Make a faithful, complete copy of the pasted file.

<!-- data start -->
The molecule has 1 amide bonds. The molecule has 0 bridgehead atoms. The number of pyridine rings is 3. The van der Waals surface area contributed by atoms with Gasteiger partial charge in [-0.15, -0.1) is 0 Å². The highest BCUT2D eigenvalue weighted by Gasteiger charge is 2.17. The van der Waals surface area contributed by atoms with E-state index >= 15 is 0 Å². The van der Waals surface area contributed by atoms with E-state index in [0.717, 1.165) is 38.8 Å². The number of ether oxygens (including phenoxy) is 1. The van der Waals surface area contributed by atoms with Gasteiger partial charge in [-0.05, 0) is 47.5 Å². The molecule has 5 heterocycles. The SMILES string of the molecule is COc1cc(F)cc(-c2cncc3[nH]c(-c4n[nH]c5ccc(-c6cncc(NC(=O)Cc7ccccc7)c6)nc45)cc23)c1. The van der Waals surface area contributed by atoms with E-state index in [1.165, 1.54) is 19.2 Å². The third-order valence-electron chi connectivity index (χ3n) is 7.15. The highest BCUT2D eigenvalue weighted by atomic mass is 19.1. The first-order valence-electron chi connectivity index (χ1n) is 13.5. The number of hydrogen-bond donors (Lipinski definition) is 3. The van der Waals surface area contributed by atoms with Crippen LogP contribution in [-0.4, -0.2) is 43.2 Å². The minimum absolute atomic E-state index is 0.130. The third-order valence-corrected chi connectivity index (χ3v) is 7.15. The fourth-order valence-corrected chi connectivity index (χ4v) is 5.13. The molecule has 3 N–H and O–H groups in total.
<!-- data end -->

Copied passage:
The molecule has 1 amide bonds. The molecule has 0 bridgehead atoms. The number of pyridine rings is 3. The van der Waals surface area contributed by atoms with Gasteiger partial charge in [-0.15, -0.1) is 0 Å². The highest BCUT2D eigenvalue weighted by Gasteiger charge is 2.17. The van der Waals surface area contributed by atoms with E-state index >= 15 is 0 Å². The van der Waals surface area contributed by atoms with E-state index in [0.717, 1.165) is 38.8 Å². The number of ether oxygens (including phenoxy) is 1. The van der Waals surface area contributed by atoms with Gasteiger partial charge in [-0.05, 0) is 47.5 Å². The molecule has 5 heterocycles. The SMILES string of the molecule is COc1cc(F)cc(-c2cncc3[nH]c(-c4n[nH]c5ccc(-c6cncc(NC(=O)Cc7ccccc7)c6)nc45)cc23)c1. The van der Waals surface area contributed by atoms with E-state index in [1.165, 1.54) is 19.2 Å². The third-order valence-electron chi connectivity index (χ3n) is 7.15. The highest BCUT2D eigenvalue weighted by atomic mass is 19.1. The first-order valence-electron chi connectivity index (χ1n) is 13.5. The number of hydrogen-bond donors (Lipinski definition) is 3. The van der Waals surface area contributed by atoms with Crippen LogP contribution in [-0.4, -0.2) is 43.2 Å². The minimum absolute atomic E-state index is 0.130. The third-order valence-corrected chi connectivity index (χ3v) is 7.15. The fourth-order valence-corrected chi connectivity index (χ4v) is 5.13. The molecule has 3 N–H and O–H groups in total.